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Wednesday, October 01, 2008

(Updated) Bailout Bill: Pressure Bingaman et al. to Back DeFazio, IPS Proposals

Update: Another good (pdf) has been developed by the Institute for Policy Studies. You can contact members of Congress about that plan courtesy of PDA.
I'm not surprised, really, that Sen. Jeff Bingaman stated in remarks made to radio reporters that he would have voted for the boondoggle Wall Street bailout bill that failed in the U.S. House. But it still angers me. In fact, I find it appalling.

Bingaman claims he could support it because it was an improvement over the original proposal that made Treasury Secretary Paulson king of the U.S. -- sans any meaningful oversight, transparency or accountability for any of the crooks who got us where we are today. Not to mention there was no help whatsoever for the poor working slobs suffering the aftermath of the fraudulent mortgages and crackpot trading. Well, I guess almost anything could be considered better than the original bill. But that doesn't make the incredibly flawed and inadequate "compromise" bill acceptable to ordinary people. We're sick and sick and tired of huge sums flowing to the top of the pyramid -- while those holding up the bottom are left bereft, virtually without recourse.

Senate Makes "Brilliant" Proposal
The latest developments in the Senate, however, have made voting on the original "compromise" a moot point. The Senate, in all its alleged wisdom, has come up with an even more stupendously craven "solution." Do I have to tell you that it involves -- hallelujah -- more tax cuts and relaxed regulations for financial institutions, along with the $700 billion bailout? Bingo! That'll fix things. Or at least manage to shovel more assets to the cream of the crop speculators and thieves -- to those who devised the most virulent, cancerous form of the greedy organism that's passed as "free market capitalism" for the past couple of decades. Once again, we'd be left waiting for the "trickle down" to reach the bottom of the barrel where we reside. We need to trust them. They have only our welfare in mind.

The AP reports that Sen. Chuck Schumer actually had the nerve to describe this new Senate gambit as "brilliant," predicting that it would "help pick up votes on both sides of the aisle." Who can resist more tax cuts when the deficit is exploding into the trillions and two wars are still sucking up more than $10 billion a month? Who can reject allowing financial institutions and megacorps to return to the system of accounting that permitted them to cook their books during the era of the Enron scandals?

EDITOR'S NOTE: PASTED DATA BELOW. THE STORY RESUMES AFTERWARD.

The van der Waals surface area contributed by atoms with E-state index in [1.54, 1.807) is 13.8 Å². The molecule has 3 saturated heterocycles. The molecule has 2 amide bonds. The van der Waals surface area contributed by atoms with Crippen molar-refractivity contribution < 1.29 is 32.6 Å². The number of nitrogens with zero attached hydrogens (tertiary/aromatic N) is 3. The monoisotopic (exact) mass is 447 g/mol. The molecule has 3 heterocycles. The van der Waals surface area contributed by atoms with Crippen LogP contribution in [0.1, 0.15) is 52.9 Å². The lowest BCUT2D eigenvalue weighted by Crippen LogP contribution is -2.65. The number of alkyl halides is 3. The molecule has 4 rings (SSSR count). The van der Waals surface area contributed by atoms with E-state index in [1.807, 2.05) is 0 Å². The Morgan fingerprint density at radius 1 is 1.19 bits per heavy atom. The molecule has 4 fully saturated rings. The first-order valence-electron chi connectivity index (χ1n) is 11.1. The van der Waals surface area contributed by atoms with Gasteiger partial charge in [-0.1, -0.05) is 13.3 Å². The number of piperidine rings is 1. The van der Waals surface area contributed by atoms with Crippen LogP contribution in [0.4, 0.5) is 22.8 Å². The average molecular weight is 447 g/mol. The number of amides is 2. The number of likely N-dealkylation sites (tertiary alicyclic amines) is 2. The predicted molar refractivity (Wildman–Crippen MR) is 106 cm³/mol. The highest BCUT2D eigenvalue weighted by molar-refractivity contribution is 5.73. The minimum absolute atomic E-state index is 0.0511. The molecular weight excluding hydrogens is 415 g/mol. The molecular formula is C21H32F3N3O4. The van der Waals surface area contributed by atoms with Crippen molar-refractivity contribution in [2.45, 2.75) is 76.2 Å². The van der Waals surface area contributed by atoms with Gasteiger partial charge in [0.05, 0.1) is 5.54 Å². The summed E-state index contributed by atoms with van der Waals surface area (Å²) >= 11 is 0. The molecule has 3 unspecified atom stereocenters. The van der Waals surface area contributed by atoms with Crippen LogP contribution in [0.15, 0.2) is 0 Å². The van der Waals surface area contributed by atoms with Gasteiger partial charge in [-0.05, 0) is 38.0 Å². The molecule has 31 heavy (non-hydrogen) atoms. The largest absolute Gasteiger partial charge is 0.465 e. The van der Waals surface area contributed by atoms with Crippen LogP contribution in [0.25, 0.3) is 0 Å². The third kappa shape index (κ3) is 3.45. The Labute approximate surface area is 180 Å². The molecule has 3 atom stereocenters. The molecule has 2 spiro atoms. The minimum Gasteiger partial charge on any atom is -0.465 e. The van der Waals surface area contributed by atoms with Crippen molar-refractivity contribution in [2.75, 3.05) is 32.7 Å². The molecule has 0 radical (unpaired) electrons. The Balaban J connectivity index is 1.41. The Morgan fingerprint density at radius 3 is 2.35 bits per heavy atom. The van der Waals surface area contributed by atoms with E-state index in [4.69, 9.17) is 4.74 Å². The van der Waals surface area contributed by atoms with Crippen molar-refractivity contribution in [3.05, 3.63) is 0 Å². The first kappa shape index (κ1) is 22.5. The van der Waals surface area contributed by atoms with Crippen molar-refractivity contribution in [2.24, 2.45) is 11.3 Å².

Get this:

The new approach, announced Tuesday night by Senate Majority Leader Harry Reid, D-Nev., and Minority Leader Mitch McConnell, R-Ky., would tack large and contentious tax measures to the bailout bill. Senate leaders figure the House will have to approve it because the tax cuts are too appealing to Republicans and the financial rescue plan will still seem essential to most Democrats.

Of course there are a few crumbs being considered as toss-ins for the working people of America, like expanded unemployment insurance benefits or funding for jobs to rebuild the infrastructure. But it's clear that most of the current "compromising" is aimed at gaining Republican support -- not attracting real Democrats, a few of whom actually do still exist.

DeFazio's No BAILOUTS Act
A different approach and one many real Dems are supporting has been proposed by Rep. Peter DeFazio and other members of Congress to restore confidence in the financial markets. The new bill, called the "No BAILOUTS Act" (Bringing Accountability, Increased Liquidity, Oversight, and Upholding Taxpayer Security), is being introduced by Rep. DeFazio (OR-04), with Rep. Kaptur (OH-09), Rep. Scott (VA-03), Rep. Cummings (MD-07), Rep. Doggett (TX-25), Rep. Holt (NJ-12), Rep. Edwards (MD-04) and Rep. Hirono (HI-02).

SEIU, among others, has come out in support of this approach. You can read about its basic components here. I don't pretend to understand all of it, but I respect those involved and can get behind the idea that Wall Street should pay via a securities transfer tax. As reported by Investment News:

The proposal includes boosting FDIC insurance limits on bank deposits, changing the Securities and Exchange Commission rules on mark-to-market fair value accounting, launching a net worth certificate program, resurrecting the old security transfer tax and introducing a mechanism to stem to the flood of foreclosures, among other items. ... Among the group’s proposals is a security transfer tax, similar to the one used from 1914 to 1966, which helped fund reconstruction projects during the Great Depression.

He [DeFazio] estimates this tax, at 0.25%, would raise $150 billion a year.

This way, investors will pay for the bailout “in tiny, tiny increments,” Mr. Defazio said. Also, the group believes changing the SEC’s fair value accounting program would go a long way to easing the credit crunch that banks are facing.